“Oh my dear Lord, Halleluiah, praise the good Lord!!!! Sign me up, immediately; I don’t even need to hear anything further!” I said excitedly. This was amazing news to me. This all came about because I simply asked! There was one hitch though – hypofractionation has been used mostly for women getting radiation after an initial lumpectomy. Its use after mastectomy, especially with a reconstruction, is less certain.
Of course, as with any treatment, we have to do our fair share of research before we decide. So we took the next couple of days to do a little research and what we found was nothing short of amazing. This therapy was presented in the 56th annual meeting of the American Society of Radiation Oncology (ASTRO), and it was found that hypofractioned breast irradiation was “associated with much less acute toxicity during radiation therapy compared with conventional fractioned breast irradiation and also led to improved physical well-being and less physical-reported and patient-reported fatigue six months later,” according to The ASCO Post, which also found that trials that have compared “hypofractioned vs. conventionally fractioned whole-breast irradiation showed equivalent rates of local control, overall survival and cosmesis.”
This was quickly becoming the best news I heard in a long time. Jim and I had so many concerns with radiation. First and most importantly, was this treatment just as effective as conventional therapy? I certainly would not want to go through radiation if there was a lesser chance of a success. Secondly, conventional radiation therapy is extremely time-consuming! I would literally be required to travel 45 minutes a day to and from on top of the 40 minutes in the hospital to receive treatment for six, possibly seven, weeks! This was far too taxing on me and my family. Lastly, would the appearance of my skin and breast implants be compromised? Intuitively, I thought hypofractionaed would cause a greater chance of skin irritation and ruin my otherwise marvelous boob job, which, to my surprise, was the exact opposite! It was found to be less skin irritation! Bonus.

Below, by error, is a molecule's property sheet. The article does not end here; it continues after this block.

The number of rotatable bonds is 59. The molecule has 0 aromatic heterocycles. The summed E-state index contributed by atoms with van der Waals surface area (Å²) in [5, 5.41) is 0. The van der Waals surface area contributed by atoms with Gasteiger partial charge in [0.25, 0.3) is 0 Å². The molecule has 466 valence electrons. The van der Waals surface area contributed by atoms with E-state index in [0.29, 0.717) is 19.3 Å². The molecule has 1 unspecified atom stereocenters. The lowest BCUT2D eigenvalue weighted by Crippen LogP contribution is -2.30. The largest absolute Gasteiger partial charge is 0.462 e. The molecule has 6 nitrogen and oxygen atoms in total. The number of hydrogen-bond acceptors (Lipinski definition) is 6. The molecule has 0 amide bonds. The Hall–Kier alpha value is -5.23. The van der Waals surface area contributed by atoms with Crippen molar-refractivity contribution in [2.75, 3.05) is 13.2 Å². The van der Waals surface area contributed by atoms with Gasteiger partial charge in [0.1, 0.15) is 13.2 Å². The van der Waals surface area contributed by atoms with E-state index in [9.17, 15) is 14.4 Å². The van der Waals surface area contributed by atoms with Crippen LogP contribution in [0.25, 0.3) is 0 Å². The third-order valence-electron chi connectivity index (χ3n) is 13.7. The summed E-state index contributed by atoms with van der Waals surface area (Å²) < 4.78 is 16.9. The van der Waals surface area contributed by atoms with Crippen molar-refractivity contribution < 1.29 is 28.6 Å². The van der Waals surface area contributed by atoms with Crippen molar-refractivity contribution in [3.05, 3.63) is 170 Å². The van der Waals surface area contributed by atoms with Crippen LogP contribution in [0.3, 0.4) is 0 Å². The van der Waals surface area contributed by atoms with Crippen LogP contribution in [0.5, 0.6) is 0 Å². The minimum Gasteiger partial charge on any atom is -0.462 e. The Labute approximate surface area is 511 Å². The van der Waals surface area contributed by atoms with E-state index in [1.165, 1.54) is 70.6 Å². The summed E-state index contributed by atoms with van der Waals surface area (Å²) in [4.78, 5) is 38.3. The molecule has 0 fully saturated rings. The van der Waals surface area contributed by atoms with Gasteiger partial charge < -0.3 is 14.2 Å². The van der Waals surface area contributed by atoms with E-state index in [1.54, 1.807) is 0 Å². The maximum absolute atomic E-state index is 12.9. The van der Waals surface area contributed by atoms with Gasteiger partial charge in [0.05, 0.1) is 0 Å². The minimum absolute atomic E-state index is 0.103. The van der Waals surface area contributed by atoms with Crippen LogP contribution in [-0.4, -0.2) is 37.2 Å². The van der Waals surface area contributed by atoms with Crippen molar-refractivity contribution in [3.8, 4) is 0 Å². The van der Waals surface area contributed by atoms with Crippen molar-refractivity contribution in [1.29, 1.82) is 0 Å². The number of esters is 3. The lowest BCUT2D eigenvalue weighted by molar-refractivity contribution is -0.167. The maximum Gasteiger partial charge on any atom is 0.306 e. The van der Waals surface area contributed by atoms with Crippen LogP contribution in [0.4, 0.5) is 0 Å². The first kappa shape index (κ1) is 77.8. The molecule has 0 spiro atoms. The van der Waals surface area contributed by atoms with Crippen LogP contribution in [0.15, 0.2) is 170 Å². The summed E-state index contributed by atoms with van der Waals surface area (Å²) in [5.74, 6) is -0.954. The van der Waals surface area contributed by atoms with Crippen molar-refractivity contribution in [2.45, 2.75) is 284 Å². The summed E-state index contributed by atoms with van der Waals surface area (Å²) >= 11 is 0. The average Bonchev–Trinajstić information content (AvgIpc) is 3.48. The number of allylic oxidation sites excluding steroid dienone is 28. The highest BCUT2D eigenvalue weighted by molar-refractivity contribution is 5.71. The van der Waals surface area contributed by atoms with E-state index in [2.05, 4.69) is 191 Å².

Jim thought long and hard, he did his usual research and Dr. Khan was nice enough to send him several articles published in peer review literature. I was sold right from the beginning, and after reading the studies we decided to go for it!
It is funny, I feared radiation the most and yet it was the easiest part. Do not get me wrong, it was a pain traveling to the hospital five times a week, but the actual treatment was much less invasive than getting blood work, scans and especially IV chemotherapy. The team at Robert Wood Johnson Radiation Oncology were fantastic, always greeting us smiles and ready to answer questions. We are blessed to have a facility, physicians and nurses of this quality so close to home. Funny how the things you feared most are the easiest.
Advice 1: Always ask the “silly” questions. If I had never asked about shortening my treatment plan, I may have never known about the hypofractioned therapy and had such a pleasant experience.
Advice 2: Check your breast every month, not just in October! As Jim says, “Squeeze a boob, save a life!” (Yep, that was his corniest joke.)